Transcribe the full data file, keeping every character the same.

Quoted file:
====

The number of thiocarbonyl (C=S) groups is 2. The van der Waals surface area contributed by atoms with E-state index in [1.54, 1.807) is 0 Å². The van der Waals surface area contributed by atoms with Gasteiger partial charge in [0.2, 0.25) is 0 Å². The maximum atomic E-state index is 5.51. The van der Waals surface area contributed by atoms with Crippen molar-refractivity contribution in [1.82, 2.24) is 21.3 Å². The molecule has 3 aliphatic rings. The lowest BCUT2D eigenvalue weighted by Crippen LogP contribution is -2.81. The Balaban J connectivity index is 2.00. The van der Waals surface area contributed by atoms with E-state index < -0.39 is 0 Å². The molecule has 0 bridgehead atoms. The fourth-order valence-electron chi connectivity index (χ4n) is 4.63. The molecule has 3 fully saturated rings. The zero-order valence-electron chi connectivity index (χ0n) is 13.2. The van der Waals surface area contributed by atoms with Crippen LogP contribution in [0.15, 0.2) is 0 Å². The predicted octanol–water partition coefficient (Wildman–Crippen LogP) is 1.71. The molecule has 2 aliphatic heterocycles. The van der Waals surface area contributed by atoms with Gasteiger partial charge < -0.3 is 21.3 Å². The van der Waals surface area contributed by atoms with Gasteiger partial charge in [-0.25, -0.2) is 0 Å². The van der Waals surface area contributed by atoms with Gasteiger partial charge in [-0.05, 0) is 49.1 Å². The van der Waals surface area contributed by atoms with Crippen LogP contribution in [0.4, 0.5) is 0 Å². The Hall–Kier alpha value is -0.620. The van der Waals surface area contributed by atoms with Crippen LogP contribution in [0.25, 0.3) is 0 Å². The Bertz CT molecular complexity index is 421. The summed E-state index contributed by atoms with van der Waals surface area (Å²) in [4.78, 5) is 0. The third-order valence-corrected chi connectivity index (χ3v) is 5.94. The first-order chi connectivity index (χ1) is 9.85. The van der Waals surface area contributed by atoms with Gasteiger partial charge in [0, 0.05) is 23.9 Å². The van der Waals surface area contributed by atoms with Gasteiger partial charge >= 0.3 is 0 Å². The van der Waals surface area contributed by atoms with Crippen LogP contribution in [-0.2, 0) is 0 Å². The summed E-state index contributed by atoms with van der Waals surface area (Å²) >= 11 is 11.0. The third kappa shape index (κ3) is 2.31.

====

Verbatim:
The number of thiocarbonyl (C=S) groups is 2. The van der Waals surface area contributed by atoms with E-state index in [1.54, 1.807) is 0 Å². The van der Waals surface area contributed by atoms with Gasteiger partial charge in [0.2, 0.25) is 0 Å². The maximum atomic E-state index is 5.51. The van der Waals surface area contributed by atoms with Crippen molar-refractivity contribution in [1.82, 2.24) is 21.3 Å². The molecule has 3 aliphatic rings. The lowest BCUT2D eigenvalue weighted by Crippen LogP contribution is -2.81. The Balaban J connectivity index is 2.00. The van der Waals surface area contributed by atoms with E-state index < -0.39 is 0 Å². The molecule has 0 bridgehead atoms. The fourth-order valence-electron chi connectivity index (χ4n) is 4.63. The molecule has 3 fully saturated rings. The zero-order valence-electron chi connectivity index (χ0n) is 13.2. The van der Waals surface area contributed by atoms with Crippen LogP contribution in [0.15, 0.2) is 0 Å². The predicted octanol–water partition coefficient (Wildman–Crippen LogP) is 1.71. The molecule has 2 aliphatic heterocycles. The van der Waals surface area contributed by atoms with Gasteiger partial charge < -0.3 is 21.3 Å². The van der Waals surface area contributed by atoms with Gasteiger partial charge in [-0.25, -0.2) is 0 Å². The van der Waals surface area contributed by atoms with Gasteiger partial charge in [-0.05, 0) is 49.1 Å². The van der Waals surface area contributed by atoms with Crippen LogP contribution in [0.4, 0.5) is 0 Å². The Hall–Kier alpha value is -0.620. The van der Waals surface area contributed by atoms with Crippen LogP contribution in [0.25, 0.3) is 0 Å². The Bertz CT molecular complexity index is 421. The summed E-state index contributed by atoms with van der Waals surface area (Å²) in [4.78, 5) is 0. The third-order valence-corrected chi connectivity index (χ3v) is 5.94. The first-order chi connectivity index (χ1) is 9.85. The van der Waals surface area contributed by atoms with Gasteiger partial charge in [0, 0.05) is 23.9 Å². The van der Waals surface area contributed by atoms with Gasteiger partial charge >= 0.3 is 0 Å². The van der Waals surface area contributed by atoms with Crippen LogP contribution in [-0.2, 0) is 0 Å². The summed E-state index contributed by atoms with van der Waals surface area (Å²) >= 11 is 11.0. The third kappa shape index (κ3) is 2.31.